The regal procession through the city of London derived its peculiar interest from the constant drama acted between the new queen and the populace. Elizabeth left the Tower about two in the afternoon, seated, royally attired, in a chariot covered with crimson velvet, which had a canopy borne over it by knights, one of whom was her illegitimate brother, sir

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John Perrot. “The queen,” says George Ferrers, who was an officer in the procession, “as she entered the city was received by the people with prayers, welcomings, cries, and tender words, and all signs which argue an earnest love of subjects towards their sovereign; and the queen, by holding up her hands and glad countenance to such as stood afar off, and most tender language to those that stood nigh to her grace, showed herself no less thankful to receive the people's good-will, than they to offer it. To all that wished her well, she gave thanks. To such as bade.God save her grace !' she said, in return, 'God save you all!' and added, that she thanked them with all her heart.' Wonderfully transported were the people with the loving answers and gestures of their queen. The city of London might, at that time, have been termed a stage, wherein was shown the spectacle of the noblehearted queen's demeanour towards her most loving people, and the people's exceeding joy at beholding such a sovereign, and hearing so princely a voice. How many nosegays did her grace receive at poor women's hands! How often stayed she her chariot, when she saw any simple body approach to speak to her! A branch of rosemary given to her majesty, with a supplication, by a poor woman about Fleet-bridge, was seen in her chariot when her grace came to Westminster, not without the wondering of such as knew the presenter, and noted the queen’s gracious reception and keeping the same." An apt simile to the stage seems irresistibly to have taken possession of the brain of our worthy dramatist, George Ferrers, in the midst of this pretty description of his liege lady's performance. However, her majesty adapted her part well to her audience,-a little coarsely in the matter of gesture, perhaps, as more casting up her eyes to heaven, signing with her hands, and moulding of her features are described, in the course of the narrative, than are exactly consistent with the good taste of a gentlewoman in these days; nevertheless, her spectators were not very far advanced in civilization, and she dexterously adapted her style of performance to their appreciation.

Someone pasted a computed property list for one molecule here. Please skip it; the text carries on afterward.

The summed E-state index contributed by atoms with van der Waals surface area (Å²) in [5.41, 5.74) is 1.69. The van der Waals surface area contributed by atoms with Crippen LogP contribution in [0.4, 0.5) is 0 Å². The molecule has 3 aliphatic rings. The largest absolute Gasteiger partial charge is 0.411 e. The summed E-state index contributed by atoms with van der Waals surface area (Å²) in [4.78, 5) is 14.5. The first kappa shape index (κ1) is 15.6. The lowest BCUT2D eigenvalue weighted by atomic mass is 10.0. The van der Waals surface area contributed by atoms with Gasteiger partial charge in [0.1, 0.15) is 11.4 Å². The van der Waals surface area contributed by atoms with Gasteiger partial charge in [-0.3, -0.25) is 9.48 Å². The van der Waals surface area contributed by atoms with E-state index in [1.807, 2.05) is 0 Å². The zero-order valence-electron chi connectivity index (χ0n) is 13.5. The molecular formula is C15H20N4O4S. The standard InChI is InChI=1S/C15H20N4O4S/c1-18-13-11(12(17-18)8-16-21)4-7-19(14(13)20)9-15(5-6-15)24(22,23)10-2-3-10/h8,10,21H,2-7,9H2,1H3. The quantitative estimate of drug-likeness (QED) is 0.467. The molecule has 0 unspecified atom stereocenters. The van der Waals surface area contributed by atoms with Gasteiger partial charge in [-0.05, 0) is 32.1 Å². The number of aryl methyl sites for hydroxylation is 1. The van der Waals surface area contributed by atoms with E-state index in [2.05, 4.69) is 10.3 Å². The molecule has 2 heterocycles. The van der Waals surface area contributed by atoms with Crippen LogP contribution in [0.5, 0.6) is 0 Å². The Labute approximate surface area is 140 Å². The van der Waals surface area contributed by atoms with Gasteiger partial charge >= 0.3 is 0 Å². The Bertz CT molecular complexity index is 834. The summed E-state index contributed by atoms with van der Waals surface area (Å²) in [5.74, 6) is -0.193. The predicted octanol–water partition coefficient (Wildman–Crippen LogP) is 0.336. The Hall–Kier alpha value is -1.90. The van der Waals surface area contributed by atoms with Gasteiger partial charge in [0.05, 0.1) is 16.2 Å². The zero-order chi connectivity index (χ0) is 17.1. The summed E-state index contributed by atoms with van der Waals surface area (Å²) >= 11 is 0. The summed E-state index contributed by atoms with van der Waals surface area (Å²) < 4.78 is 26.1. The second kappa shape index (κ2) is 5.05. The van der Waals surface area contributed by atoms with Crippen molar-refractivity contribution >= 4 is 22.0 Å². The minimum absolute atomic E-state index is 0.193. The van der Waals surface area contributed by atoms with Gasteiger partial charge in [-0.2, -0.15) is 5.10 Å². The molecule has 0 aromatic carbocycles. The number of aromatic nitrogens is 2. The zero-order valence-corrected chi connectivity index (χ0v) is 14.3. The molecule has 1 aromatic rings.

1 He is the real author of this curious narrative, printed in Holinshed.


The pageants began in Fenchurch-street, where a "fair child,” in costly apparel, was placed on a stage to welcome her majesty to the city. The last verse of his greeting may serve as a specimen of the rest :

“Welcome, O queen, as much as heart can think !

Welcome again, as much as tongue can tell !
Welcome to joyous tongues and hearts that will not shrink !

God thee preserve, we pray, and wish thee ever well !” At the words of the last line the people gave a great shout, repeating, with one assent, what the child had said. the queen's majesty thanked graciously both the city for her reception, and the people for confirming the same. Here was noted the perpetual attentiveness in the queen's countenance while the child spake, and a marvellous change in her look as the word touched either her or the people ; so that her rejoicing visage declared that the words took their place in her mind.” Thus Elizabeth, who steered her way so skilfully till she attained the highest worldly prosperity, appreciated the full influence of the “mute angel of attention.” It is evident she knew how to listen as well as to speak.